It’s rare that a romance novel catches my attention, but the summer camp setting and adult protagonists of this one are unique enough that I’m curious to read it.

5. The Girl in Red by Christina Henry

A dystopian retelling of Little Red Riding Hood? Sign me up, please!







6. The Wise and the Wicked by Rebecca Podos.

The strong focus on family history in this blurb was what first grabbed my attention. My family has all sorts of stories about our ancestors that have been passed down through the generations. I love reading about other families that do the same thing. This seems to happen in every corner of the globe. I can only assume families from every culture occasionally disagree on specific details of their stories, too, just like mine does!

7. Wild and Crooked by Leah Thomas

It’s been a long time since I read a small town murder mystery. This sounds like it could be a good read.

8. A Queer History of the United States for Young People by Michael Bronski

Oh, how I wish I’d had a book like this when I was a teenager. I’ve always enjoyed history, but I also couldn’t help but to wonder why none of the history books I read or museums I visited every talked about people like me. They barely discussed women at all. Queer women (or people in general) were basically erased entirely.

9. Silver in the Wood by Emily Tesh

There’s something a little magical about wandering around in the woods. As much as I love my city life, I’m also irresistibly drawn to books that explore what might be living in the parts of forests where humans rarely venture.

10. Empress of Forever by Max Gladstone

As soon as I heard this was a feminist Guardians of the Galaxy type of story, I was intrigued. I’m not normally into space operas, but this one might change my mind about that.

Have you read any of these books? If so, what did you think of them? How big are your TBR lists in general?

Top Ten Tuesday: Settings I’d Like to See More Of (Or At All)

Hosted by That Artsy Reader Girl

Unlike last week, I had no problem filling up the list this week. Honestly, I could have shared twice as many ideas!

1. Prehistoric Africa. 

I’ve read dozens of prehistoric novels over the years. The vast majority of them were set in Europe or places very close to that continent. It would be really nice to read more books set in other parts of the world.

2. The Moons of Jupiter. 

I’ve read many books about Mars and the Earth’s moon. It would be interesting to see how authors imagine life might be on other planets or moons. 

3. Dirty Jobs.

That is, I’d love to read more books about characters who make a living as custodians, maids, sewage treatment plant workers, professional cleanup crews who are sent to clean up crime scenes, or other jobs that involve dealing with what can be difficult working conditions.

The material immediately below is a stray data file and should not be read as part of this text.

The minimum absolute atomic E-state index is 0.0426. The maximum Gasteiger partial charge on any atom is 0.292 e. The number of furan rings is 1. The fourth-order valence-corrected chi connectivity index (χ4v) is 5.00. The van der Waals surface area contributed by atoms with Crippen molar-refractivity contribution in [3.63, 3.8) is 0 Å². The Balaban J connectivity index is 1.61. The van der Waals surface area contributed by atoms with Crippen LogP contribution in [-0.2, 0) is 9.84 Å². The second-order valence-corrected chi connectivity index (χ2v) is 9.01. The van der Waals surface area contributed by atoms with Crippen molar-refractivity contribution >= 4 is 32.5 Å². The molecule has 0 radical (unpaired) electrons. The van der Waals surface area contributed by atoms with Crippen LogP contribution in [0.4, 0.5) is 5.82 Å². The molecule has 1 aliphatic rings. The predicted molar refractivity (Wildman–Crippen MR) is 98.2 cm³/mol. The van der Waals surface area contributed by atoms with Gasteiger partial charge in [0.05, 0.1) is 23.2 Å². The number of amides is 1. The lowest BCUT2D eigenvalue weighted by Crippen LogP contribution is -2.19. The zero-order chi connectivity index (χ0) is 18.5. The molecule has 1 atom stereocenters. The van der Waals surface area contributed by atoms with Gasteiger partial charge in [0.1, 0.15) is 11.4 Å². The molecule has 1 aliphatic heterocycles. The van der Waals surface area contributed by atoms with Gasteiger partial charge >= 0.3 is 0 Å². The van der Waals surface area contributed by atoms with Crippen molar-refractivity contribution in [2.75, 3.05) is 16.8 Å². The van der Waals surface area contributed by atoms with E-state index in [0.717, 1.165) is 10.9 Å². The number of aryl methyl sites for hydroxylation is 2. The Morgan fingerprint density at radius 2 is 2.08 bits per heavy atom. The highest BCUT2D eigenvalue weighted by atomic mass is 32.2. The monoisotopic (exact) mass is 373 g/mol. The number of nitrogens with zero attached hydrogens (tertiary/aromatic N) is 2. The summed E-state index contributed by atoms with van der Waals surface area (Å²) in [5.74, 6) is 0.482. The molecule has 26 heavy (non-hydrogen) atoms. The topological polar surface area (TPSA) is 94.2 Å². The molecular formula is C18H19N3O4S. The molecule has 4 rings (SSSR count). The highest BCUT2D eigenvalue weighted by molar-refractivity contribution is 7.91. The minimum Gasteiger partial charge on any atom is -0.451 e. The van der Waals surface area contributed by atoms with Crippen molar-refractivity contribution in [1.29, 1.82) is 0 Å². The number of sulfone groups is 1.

4. Hospital Waiting Rooms. 

Seriously, think about all of the dramatic things that happen in hospitals: births, deaths, elective surgeries, emergency surgeries, and more. I’ve read plenty of books set in the emergency room, but not so many that focus on what it feels like to sit and wait to find out how a loved one is doing when the outcome is uncertain or you’ve been kept waiting much longer than expected.

5. Somewhere Beyond the “Staff Only,” “Closed for Construction,” or “Do Not Enter” Signs

Have I ever ignored one of these signs in real life? No, of course not.

Am I a little curious to see what those places look like? Yes, especially if they’re in a library or bookstore. What new books might be hidden behind that door? If only we could know!

6. Cruise Ship Stops.

As I mentioned in an earlier post, I was on an Alaskan cruise with my spouse and extended family earlier this year. All three of our stops were in small, Alaskan towns where tourism had become one of their major sources of income and employment.

I think it would be incredibly interesting to read a book set in one of these stops in the off-season. I wonder what they’re like when all of the tourists stop visiting for the season and only the locals remain?

7. Subway Tunnels. 

Have I ever ignored the “keep out” signs and wandered into one of Toronto’s subway tunnels? No, of course not.

Would I sign up for a guided tour of them in a heartbeat if the TTC ever offered such a thing? Heck yes!

(Have you noticed the pattern here yet?)

8. Vegan Restaurants and Bakeries.

I’m not vegan, but I do go to vegan restaurants and bakeries on occasion because I like their cuisine and because it’s basically impossible to have an allergic reaction to something that is never on the menu! Based on the wonderful personalties of the people who work at the places I visit, I think this would make a fantastic setting.

9. Magic Show Rehearsals.

The cruise I went on with my family included shows from a talented magician. I can’t help but to wonder what the rehearsals for some of his tricks looked like!

10. National Parks. 

As a diehard city person who loves her air conditioning and soft bed, I find the idea of disconnecting from the Internet and all other modern conveniences to go spend time in nature to be as interesting as it is slightly bewildering.

Maybe there are lots of books about spending time in national parks already and I’m not looking in the right places for them? At any rate, I wouldn’t mind having more of them.

Top Ten Tuesday: Auto-Buy Authors

Hosted by That Artsy Reader Girl Last week I unfortunately didn’t have time to leave comments on everyone’s Top Ten Tuesday posts. Thank you to all of you who commented on mine! I’ll be back to my regular commenting habits again this week. I’m a frugal, minimalistic, and environmentally conscious person, so this week’s list… Read More